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Starring: Tim Allen
Director: John Pasquin
Rating: 2 / 5
Is there something to be said for comedies that are charming and enjoyable but just not very funny? If so, please let me know, because that seems to be an accurate way to describe Joe Somebody. This Tim Allen vehicle is loaded with not-so-subtle messages about “doing the right thing,” yet the laughs are hard to come by. The characters are nice, the plot is serviceable, and the pace is smooth if not slick. Tim Allen is his jolly, old self as a likeable everyman, with Julie Bowen as his all-too-cute love interest. We pass the time with these two, laughing at the occasional joke and at Jim Belushi’s martial arts instructor, but, ultimately, the laughs are few and far between.
Joe Scheffer (Tim Allen) is a regular guy wallowing in middle management when he decides to bring his daughter to work as part of an annual office tradition. At the company parking lot, Mark McKinney (Patrick Warburton), an uptight jerk, swipes Joe’s parking spot. When Joe asks him to move, McKinney slaps him and eventually knocks him over. Humiliated, Joe whisks his young daughter back to school and begins hiding out at his house. He is too ashamed to be seen at work or even to speak with his family. Only after a visit from Meg Harper (Julie Bowen), one of the company’s human resources representatives, does Joe begin to realize what he wants – revenge.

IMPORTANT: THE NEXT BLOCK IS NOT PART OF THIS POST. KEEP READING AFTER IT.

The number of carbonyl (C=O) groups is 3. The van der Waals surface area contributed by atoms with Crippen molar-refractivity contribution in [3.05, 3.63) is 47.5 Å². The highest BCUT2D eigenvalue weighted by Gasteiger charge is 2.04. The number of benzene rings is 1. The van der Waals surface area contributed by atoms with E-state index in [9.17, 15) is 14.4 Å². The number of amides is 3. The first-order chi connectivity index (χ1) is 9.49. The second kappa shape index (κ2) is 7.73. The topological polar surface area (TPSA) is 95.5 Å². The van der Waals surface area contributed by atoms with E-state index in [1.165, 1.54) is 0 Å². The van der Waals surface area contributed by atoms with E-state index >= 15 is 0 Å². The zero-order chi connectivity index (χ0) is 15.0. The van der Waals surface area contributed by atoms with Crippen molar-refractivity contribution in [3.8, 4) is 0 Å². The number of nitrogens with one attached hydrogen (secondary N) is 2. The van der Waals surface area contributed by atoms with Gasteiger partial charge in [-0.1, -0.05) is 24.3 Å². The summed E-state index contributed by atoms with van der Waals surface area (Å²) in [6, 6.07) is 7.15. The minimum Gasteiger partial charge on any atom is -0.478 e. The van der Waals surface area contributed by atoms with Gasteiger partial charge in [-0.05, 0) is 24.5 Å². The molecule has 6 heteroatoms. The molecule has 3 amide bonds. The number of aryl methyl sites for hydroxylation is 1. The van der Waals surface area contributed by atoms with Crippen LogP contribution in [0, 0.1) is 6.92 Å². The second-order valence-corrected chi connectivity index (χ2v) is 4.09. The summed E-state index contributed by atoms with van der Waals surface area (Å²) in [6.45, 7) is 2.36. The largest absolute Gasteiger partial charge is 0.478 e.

Joe convinces himself that the only way to go from a nobody to a somebody is to fight the bully again – and win! He challenges McKinney to another duel, then enlists the help of movie star-turned-martial arts guru Chcuk Scarett (Jim Belushi) to toughen himself up. As soon as he takes this step, though, other things in his life start changing – for the better. Joe is soon accepted by the “in” crowd at the office, becoming a regular at after-work functions and squash matches. With Meg’s help, however, he begins to realize that all of it is predicated upon the forthcoming rematch. Joe has forgotten who he is, and although popularity may have resulted, he is not nearly as happy with himself.
Tim Allen’s Joe Scheffer is an easy fellow to root for, even if a typical episode of Home Improvement packed more laughs than this entire film. As his wise daughter Natalie, Hayden Panettiere (Remember the Titans) once again gets a chance to portray a child who’s a little too smart for her own good. Jim Belushi pokes a little fun at himself, slumming it as a washed up film star helping wimps uncover their inner tough guy. Again, the film is definitely entertaining, and it ends by leaving a smile on most viewers’ faces. As Yoda might say, a comedy Joe Somebody is not, but an entertaining family film it just might be.
|Tim Allen..........||Joe Scheffer|
|Julie Bowen..........||Meg Harper|
|Jim Belushi..........||Chuck Scarett|
Certification: Rated PG.
Running Time: 98 minutes.
Additional Info: Internet Movie Database
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